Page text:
22.5.3 Adding User Accounts to NIS


This procedure assumes that:


NIS authentication is deprecated as it has security issues, including a lack of protection of authentication data.

To create an account for an NIS user on the NIS master server:

  1. If the NIS master server does not already export the base directory of the users' home directories, perform the following steps on the NIS master server:

    1. Create the base directory for user directories, for example /nethome:

      # mkdir /nethome
    2. Add an entry such as the following to /etc/exports:

      /nethome    *(rw,sync)

      You might prefer to restrict which clients can mount the file system. For example, the following entry allows only clients in the subnet to mount /nethome:

    3. Use the following command to export the file system:

      # exportfs -i -o ro,sync *:/nethome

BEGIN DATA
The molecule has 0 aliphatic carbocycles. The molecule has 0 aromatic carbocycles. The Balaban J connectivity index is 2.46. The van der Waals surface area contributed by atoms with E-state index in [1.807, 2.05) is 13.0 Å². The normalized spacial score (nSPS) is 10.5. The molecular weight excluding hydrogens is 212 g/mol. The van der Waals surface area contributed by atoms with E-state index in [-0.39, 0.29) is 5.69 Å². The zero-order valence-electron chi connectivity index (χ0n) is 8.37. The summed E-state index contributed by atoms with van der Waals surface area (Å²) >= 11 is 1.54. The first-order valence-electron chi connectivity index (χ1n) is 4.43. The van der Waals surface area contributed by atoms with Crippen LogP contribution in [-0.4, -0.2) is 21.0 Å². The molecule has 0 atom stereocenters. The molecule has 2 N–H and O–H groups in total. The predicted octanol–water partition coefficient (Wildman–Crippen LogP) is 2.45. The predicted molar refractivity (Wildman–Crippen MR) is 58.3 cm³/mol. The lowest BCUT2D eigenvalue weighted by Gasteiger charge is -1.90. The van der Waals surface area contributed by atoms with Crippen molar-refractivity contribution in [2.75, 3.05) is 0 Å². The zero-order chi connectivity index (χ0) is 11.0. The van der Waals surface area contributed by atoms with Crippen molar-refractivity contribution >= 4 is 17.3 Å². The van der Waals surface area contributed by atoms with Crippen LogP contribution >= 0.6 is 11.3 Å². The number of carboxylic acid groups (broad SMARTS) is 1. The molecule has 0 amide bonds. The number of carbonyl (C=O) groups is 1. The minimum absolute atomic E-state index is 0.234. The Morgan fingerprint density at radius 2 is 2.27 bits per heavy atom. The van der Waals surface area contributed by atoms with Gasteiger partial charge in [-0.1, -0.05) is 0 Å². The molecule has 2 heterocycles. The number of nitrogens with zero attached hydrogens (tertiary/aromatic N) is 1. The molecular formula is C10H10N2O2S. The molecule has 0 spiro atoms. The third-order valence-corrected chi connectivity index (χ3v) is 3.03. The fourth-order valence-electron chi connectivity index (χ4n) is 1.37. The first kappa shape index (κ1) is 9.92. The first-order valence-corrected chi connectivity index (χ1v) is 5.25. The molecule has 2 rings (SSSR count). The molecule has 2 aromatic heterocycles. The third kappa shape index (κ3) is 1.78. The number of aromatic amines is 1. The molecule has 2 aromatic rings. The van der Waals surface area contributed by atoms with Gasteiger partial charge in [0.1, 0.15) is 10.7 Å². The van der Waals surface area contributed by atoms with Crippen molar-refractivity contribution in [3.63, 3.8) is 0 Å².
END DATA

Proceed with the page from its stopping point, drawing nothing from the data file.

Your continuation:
4. If you have configured /var/yp/Makfile to make the auto.home map available to NIS clients, create the following entry in /etc/auto.home:

      *    -rw,sync    nissvr:/nethome/&

      where nissvr is the host name or IP address of the NIS server.

  2. Create the user account:

    # useradd -b /nethome username

    The command updates the /etc/passwd file and creates a home directory on the NIS server.

  3. Depending on the type of authentication that you have configured:

    • For Kerberos authentication, on the Kerberos server or a client system with kadmin access, use kadmin to create a principal for the user in the Kerberos domain, for example:

      # kadmin -q "addprinc username@KRBDOMAIN"

      The command prompts you to set a password for the user, and adds the principal to the Kerberos database.

    • For NIS authentication, use the passwd command:

      # passwd username

      The command updates the /etc/shadow file with the hashed password.

  4. Update the NIS maps:

    # make -C /var/yp

    This command makes the NIS maps that are defined for the all target in /var/yp/Makefile. If you have configured NOPUSH=false in /var/yp/Makefile and the names of the slave servers in /var/yp/ypservers, the command also pushes the updated maps to the slave servers.


A Kerberos-authenticated user can use either kpasswd or passwd to change his or her password. An NIS-authenticated user must use the yppasswd command rather than passwd to change his or her password.